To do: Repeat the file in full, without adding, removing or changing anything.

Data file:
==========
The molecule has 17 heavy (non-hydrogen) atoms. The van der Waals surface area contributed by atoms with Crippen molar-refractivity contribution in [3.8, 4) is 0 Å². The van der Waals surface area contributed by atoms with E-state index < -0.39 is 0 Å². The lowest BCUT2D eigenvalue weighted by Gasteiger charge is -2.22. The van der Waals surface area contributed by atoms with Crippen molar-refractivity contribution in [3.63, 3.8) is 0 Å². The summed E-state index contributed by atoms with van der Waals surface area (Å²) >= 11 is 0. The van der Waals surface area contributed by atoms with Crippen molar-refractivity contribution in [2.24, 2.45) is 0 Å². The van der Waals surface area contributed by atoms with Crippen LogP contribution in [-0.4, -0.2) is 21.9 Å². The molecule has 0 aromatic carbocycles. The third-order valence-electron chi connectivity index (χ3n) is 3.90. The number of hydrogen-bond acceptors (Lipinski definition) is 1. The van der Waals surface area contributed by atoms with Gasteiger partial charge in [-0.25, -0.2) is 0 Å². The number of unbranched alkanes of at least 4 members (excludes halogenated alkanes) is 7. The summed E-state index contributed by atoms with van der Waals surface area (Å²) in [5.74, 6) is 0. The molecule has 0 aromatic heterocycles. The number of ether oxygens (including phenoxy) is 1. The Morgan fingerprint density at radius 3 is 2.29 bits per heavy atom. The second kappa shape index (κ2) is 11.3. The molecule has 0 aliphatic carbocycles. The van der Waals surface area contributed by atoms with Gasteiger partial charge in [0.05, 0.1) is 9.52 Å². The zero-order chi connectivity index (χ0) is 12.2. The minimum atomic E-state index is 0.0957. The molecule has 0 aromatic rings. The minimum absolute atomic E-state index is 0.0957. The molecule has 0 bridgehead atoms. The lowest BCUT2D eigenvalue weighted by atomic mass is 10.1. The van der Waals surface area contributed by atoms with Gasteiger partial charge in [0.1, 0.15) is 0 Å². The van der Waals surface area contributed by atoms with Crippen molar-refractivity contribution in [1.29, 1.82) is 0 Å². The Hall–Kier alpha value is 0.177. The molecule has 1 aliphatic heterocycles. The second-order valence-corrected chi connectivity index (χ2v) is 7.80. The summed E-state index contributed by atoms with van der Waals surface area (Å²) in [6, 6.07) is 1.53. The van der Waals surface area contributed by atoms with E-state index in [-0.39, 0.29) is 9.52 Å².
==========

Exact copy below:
The molecule has 17 heavy (non-hydrogen) atoms. The van der Waals surface area contributed by atoms with Crippen molar-refractivity contribution in [3.8, 4) is 0 Å². The van der Waals surface area contributed by atoms with E-state index < -0.39 is 0 Å². The lowest BCUT2D eigenvalue weighted by Gasteiger charge is -2.22. The van der Waals surface area contributed by atoms with Crippen molar-refractivity contribution in [3.63, 3.8) is 0 Å². The summed E-state index contributed by atoms with van der Waals surface area (Å²) >= 11 is 0. The van der Waals surface area contributed by atoms with Crippen molar-refractivity contribution in [2.24, 2.45) is 0 Å². The van der Waals surface area contributed by atoms with Crippen LogP contribution in [-0.4, -0.2) is 21.9 Å². The molecule has 0 aromatic carbocycles. The third-order valence-electron chi connectivity index (χ3n) is 3.90. The number of hydrogen-bond acceptors (Lipinski definition) is 1. The van der Waals surface area contributed by atoms with Gasteiger partial charge in [-0.25, -0.2) is 0 Å². The number of unbranched alkanes of at least 4 members (excludes halogenated alkanes) is 7. The summed E-state index contributed by atoms with van der Waals surface area (Å²) in [5.74, 6) is 0. The molecule has 0 aromatic heterocycles. The number of ether oxygens (including phenoxy) is 1. The Morgan fingerprint density at radius 3 is 2.29 bits per heavy atom. The second kappa shape index (κ2) is 11.3. The molecule has 0 aliphatic carbocycles. The van der Waals surface area contributed by atoms with Gasteiger partial charge in [0.05, 0.1) is 9.52 Å². The zero-order chi connectivity index (χ0) is 12.2. The minimum atomic E-state index is 0.0957. The molecule has 0 aromatic rings. The minimum absolute atomic E-state index is 0.0957. The molecule has 0 bridgehead atoms. The lowest BCUT2D eigenvalue weighted by atomic mass is 10.1. The van der Waals surface area contributed by atoms with Gasteiger partial charge in [0.1, 0.15) is 0 Å². The van der Waals surface area contributed by atoms with Crippen molar-refractivity contribution in [1.29, 1.82) is 0 Å². The Hall–Kier alpha value is 0.177. The molecule has 1 aliphatic heterocycles. The second-order valence-corrected chi connectivity index (χ2v) is 7.80. The summed E-state index contributed by atoms with van der Waals surface area (Å²) in [6, 6.07) is 1.53. The van der Waals surface area contributed by atoms with E-state index in [-0.39, 0.29) is 9.52 Å².